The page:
Vatican II

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  • noun

Synonyms for Vatican II

the Vatican Council in 1962-1965 that abandoned the universal Latin liturgy and acknowledged ecumenism and made other reforms

References in periodicals archive ?
John Quinn, addressing the issue of "Collegiality and Structures of Communion," reminds us that "Vatican I correctly read, like Vatican II, is no obstacle to a collegial exercise of papal authority, teaching authority, or governing authority" (65); the Church of Vatican II still needs decentralization, and the steps taken by Pope Francis represent the beginning of such a change.
To this end, Archbishop Agostino Marchetto, a former Secretary of the Pontifical Council for the Pastoral Care of Migrants and Itinerant People and a distinguished scholar of Vatican II, has recently published a book entitled Papal Primacy and the Episcopate: From the First Millennium to the Second Ecumenical Vatican Council.
Vatican II was announced by Pope John XXIII in January, 1959 (Congar became a peritus in July, 1960); it gained momentum, however, only three-and-a-half years later, after a period of fruitless struggles with the Roman Curia.
the only American woman who was an official observer at Vatican II (April 1987)
According to the pontiff, "the implementation of the council has been somewhat difficult" because a "hermeneutic of discontinuity and rupture" has dominated the popular understanding of what Vatican II did for the Catholic Church.
Vatican II is also the most amply documented chapter of church history in the past several centuries--another parallel to the civil rights movement.
Most recently he has located Vatican II as a catalyst for nothing short of "the Catholic revolution.
Written by two priests who are identical twins and members of the Congregation of the Mary Immaculate Queen, Tumultuous Times: Twenty General Councils of the Catholic Church & Vatican II and Its Aftermath is an exhaustive look at the history of the Catholic religion.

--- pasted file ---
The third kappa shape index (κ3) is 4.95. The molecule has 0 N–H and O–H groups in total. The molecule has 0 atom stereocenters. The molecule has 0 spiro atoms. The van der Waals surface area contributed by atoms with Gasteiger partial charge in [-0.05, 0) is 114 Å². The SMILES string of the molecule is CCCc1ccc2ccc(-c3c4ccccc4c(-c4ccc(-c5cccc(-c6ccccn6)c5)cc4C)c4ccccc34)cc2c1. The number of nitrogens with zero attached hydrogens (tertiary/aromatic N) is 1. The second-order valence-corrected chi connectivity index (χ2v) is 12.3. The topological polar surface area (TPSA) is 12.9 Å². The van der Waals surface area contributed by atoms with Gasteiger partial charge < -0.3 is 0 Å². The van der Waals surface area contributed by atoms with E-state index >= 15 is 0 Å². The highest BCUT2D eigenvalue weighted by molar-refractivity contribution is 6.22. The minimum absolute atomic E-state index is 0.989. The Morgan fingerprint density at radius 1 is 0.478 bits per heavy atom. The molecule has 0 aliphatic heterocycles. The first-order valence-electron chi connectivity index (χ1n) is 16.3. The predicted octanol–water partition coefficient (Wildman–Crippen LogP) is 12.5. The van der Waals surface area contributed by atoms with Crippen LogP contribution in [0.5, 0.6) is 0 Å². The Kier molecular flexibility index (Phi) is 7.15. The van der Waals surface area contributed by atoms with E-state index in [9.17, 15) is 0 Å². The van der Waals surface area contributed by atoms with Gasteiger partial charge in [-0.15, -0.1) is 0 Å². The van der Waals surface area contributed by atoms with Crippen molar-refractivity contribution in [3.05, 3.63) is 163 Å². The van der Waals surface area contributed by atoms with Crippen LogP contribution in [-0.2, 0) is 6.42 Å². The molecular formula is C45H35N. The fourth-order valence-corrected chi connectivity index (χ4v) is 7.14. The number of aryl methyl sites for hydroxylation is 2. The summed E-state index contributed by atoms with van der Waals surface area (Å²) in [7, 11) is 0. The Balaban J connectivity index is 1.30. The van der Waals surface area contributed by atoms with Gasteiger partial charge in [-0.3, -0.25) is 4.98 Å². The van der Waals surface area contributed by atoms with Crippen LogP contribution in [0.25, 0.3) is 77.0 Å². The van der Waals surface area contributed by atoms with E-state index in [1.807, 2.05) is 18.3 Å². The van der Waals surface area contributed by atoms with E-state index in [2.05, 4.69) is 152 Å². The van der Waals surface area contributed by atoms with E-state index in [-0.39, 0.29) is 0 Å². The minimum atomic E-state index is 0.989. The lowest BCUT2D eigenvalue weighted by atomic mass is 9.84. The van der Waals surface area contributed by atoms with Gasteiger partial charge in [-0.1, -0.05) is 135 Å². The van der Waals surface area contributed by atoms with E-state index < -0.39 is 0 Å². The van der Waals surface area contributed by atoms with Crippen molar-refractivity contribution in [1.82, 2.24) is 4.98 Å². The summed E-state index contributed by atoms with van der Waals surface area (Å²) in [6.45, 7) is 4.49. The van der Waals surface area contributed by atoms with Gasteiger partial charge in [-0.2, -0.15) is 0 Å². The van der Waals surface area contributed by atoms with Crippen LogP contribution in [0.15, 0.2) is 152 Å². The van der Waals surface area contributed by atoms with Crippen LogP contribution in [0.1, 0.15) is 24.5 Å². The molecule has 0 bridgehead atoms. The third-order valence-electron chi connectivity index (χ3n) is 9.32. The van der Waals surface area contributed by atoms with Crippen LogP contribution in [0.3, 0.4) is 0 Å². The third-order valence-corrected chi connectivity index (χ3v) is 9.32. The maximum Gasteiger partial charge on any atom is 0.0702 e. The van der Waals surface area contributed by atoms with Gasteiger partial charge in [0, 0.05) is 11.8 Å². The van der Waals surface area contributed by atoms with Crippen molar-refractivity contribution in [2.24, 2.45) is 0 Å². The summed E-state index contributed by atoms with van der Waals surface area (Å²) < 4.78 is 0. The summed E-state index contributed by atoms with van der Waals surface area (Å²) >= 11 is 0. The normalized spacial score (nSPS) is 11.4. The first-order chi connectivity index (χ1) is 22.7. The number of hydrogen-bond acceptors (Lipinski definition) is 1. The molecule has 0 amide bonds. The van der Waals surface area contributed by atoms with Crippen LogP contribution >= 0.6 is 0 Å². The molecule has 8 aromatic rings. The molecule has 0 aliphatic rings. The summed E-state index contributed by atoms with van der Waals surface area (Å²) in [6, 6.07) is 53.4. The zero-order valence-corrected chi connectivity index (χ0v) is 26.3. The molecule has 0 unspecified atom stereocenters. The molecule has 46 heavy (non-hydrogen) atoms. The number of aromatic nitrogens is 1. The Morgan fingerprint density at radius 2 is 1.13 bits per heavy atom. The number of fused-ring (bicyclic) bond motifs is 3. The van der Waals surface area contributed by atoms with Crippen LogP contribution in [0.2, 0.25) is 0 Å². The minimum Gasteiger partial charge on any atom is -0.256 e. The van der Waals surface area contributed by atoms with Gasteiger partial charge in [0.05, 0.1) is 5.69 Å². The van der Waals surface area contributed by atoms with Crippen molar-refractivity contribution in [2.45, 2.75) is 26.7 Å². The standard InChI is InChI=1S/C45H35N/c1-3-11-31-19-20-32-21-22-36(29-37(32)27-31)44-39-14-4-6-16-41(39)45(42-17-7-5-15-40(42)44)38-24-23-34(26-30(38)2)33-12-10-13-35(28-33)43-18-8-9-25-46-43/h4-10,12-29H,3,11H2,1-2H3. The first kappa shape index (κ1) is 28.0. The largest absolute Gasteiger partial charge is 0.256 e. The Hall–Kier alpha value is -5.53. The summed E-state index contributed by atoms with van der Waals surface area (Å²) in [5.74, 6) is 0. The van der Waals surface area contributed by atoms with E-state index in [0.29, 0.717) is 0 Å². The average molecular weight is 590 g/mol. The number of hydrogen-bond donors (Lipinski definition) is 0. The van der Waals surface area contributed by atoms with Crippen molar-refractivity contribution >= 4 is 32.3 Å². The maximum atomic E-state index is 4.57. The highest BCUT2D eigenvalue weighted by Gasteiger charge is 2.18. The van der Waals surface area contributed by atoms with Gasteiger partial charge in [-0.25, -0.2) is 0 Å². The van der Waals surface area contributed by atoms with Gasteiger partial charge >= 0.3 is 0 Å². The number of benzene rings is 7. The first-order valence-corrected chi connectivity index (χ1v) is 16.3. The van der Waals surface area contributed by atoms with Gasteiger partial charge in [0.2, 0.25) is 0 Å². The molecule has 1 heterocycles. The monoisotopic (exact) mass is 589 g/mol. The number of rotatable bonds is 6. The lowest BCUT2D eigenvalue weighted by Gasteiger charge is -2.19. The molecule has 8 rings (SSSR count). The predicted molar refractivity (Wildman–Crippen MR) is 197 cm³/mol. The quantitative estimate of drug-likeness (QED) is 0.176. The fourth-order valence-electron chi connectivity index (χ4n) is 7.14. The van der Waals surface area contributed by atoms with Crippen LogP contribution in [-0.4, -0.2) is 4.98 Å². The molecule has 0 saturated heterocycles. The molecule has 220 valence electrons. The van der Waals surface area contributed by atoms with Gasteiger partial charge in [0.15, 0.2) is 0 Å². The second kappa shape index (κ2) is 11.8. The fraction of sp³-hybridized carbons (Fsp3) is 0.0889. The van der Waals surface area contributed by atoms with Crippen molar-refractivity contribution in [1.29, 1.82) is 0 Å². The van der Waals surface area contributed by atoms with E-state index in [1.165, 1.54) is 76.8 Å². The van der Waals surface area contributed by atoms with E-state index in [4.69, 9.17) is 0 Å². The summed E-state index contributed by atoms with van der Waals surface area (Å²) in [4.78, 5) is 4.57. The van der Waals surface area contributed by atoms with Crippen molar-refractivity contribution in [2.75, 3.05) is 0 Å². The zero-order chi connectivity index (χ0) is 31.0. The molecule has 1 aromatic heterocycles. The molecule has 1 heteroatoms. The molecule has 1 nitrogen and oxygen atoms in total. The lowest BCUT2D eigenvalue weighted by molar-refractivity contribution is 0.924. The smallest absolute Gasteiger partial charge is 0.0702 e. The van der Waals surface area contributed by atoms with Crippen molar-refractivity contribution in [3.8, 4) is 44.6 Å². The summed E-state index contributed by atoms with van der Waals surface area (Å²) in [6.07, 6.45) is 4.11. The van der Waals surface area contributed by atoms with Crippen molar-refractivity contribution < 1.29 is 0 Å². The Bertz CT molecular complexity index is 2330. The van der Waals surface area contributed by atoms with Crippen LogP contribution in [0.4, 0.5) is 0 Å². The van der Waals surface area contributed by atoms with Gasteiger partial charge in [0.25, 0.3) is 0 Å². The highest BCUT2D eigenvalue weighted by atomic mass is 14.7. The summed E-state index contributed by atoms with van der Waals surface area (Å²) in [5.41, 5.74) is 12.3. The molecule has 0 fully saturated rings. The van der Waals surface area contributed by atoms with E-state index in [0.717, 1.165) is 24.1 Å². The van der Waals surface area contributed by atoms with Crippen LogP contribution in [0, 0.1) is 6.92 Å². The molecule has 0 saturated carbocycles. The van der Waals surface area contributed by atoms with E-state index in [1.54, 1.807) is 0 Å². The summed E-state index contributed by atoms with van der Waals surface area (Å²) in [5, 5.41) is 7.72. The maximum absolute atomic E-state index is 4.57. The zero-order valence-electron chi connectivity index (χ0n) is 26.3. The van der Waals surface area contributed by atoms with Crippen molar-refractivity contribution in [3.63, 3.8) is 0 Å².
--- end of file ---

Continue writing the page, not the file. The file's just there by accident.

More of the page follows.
The process nature of reception means that this paper makes no claims to being a definitive account of the reception of Vatican II in Australia.
The worldwide meeting of bishops and cardinals convened by Pope John XXIII in the 1960s became known as Vatican II, and instituted various changes in the church, such as allowing the Mass to be said in languages other than Latin and permitting communion to be given hand to hand by nonordained church members.
Some ultra-conservative Catholics have never been happy with Vatican II, considering it a cave-in to theological liberalism.
History of Vatican II, edited by Giuseppe Alberigo, probably the greatest authority on the history of the council, is the product of some of the finest scholars on the history of Vatican II.
Catholic institutions before Vatican II took academic freedom to mean that professors were free to teach what was true.
Memoires de Vatican II, Montreal, Fides, 1997, 117 p.
He has carried the authoritarianism of the pope's office to an extreme, rolling back all the progressive gains of Vatican II, the council Pope John XXIII called more than 35 years ago to bring the church into line with modern times.